Get Real About Working in Retirement
Think you're going to start a second career after you graduate from the one you've got? Don't count on it.
By Walter Updegrave

(MONEY Magazine) – Retirement planning is fraught with uncertainty, but one outcome is sure: When we baby boomers wrap up our careers, we're not going to retire to a rocker on the back porch. No, we're going to have a working retirement. How can I be so certain? Because this is what boomers say in survey after survey. In fact, roughly eight in 10 boomers report they plan to keep working in some capacity after leaving their regular jobs.

A nice scenario, but I don't buy it. For one thing, I don't believe healthy 40- and 50-year-olds in the prime of their careers can accurately predict whether they'll still want or be able to work when they're 65 or 70. Expectation, meet reality: Only 26% of current retirees have worked for pay at any time during retirement, and almost half of those don't work anymore because they're not healthy enough or feel they're too old. Yes, I know the Woodstock generation prides itself on breaking the mold. But a departure of this magnitude strikes me as too big a stretch.

Then too, boomers may not want the kind of lower-paying, lower-prestige jobs that are most often open to seniors. "Boomers may not be psychologically prepared for downward mobility in status or working for supervisors who are much younger," says Notre Dame economics professor Teresa Ghilarducci.

Yet we boomers remain convinced we'll redefine the concept of "retire" to "rehire." Why? My theory is it's our way of rationalizing how little we may be saving for retirement. My nest egg is too small? Nonsense. I'm factoring a retirement job into the equation.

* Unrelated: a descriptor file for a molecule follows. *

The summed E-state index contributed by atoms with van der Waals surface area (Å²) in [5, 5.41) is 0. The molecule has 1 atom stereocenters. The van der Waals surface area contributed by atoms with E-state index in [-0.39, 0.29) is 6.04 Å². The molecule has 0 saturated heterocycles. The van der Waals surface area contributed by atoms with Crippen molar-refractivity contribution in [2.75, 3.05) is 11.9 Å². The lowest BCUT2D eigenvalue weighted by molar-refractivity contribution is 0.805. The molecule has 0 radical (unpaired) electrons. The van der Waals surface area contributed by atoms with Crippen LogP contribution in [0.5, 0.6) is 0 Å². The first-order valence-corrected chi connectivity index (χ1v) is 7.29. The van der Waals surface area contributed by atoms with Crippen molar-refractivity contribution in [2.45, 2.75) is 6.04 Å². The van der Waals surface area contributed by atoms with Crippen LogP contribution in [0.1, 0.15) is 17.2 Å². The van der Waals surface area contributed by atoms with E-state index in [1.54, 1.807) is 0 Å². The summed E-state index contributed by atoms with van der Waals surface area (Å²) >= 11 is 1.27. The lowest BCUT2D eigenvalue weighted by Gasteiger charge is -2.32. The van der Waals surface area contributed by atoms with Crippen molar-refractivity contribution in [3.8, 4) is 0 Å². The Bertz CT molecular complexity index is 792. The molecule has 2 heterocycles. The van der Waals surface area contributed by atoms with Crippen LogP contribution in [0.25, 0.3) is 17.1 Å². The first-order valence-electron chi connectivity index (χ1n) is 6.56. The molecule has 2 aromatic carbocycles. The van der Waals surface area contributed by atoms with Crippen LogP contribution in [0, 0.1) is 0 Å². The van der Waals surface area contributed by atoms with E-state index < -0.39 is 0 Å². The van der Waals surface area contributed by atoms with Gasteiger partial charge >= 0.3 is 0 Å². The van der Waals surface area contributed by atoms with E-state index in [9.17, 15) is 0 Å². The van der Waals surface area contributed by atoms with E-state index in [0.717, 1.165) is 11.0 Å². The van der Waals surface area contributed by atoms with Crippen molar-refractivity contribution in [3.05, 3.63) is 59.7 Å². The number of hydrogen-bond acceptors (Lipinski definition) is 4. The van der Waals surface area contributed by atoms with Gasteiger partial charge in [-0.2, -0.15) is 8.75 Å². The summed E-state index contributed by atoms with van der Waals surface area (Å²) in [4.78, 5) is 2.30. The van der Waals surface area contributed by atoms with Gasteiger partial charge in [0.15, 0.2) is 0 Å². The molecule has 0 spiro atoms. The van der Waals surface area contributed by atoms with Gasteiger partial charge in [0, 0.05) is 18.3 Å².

Okay, maybe you're different. Maybe you will be healthy enough to work and will find a fulfilling, financially rewarding second career. But, just in case life doesn't turn out that way, keep your retirement plans on track with these three steps.


Plugging an extra $30,000 a year from a job into a retirement calculator definitely brightens your financial prospects. But that may be only an illusion of security. My recommendation: Think hard about how many years you can really work in retirement and how much you might earn, then scale back those projections by at least 25%. Rather than counting on job income that might not materialize, pump up your contributions to your 401(k) and IRA and consider staying at your current job a few more years. You'll probably pull down bigger bucks at your current gig than you would at a different job after you retire, and your nest egg can bulk up further during those extra work years.


Familiarize yourself with the kind of work available to retirees so you can plan realistically. Two good places to start:, where retirees can post résumés and search job listings, and AARP's Money and Work center (, which includes a list of companies, such as Borders and Home Depot, that reach out to mature workers.


Some factors you can't control. So consider how you might respond if, say, you have trouble finding work or your health deteriorates. Do you have travel, entertainment or other discretionary expenses you could pare back? How about ways of generating extra income--home equity you could tap or a life insurance policy with cash value? Maybe you could trade down to a less expensive home in an area with lower living costs, freeing up cash and reducing expenses at the same time.

Maybe my fellow boomers will prove me wrong and we really will radically transform retirement. In the meantime, though, I plan to save enough so work will be an option for me, not a necessity.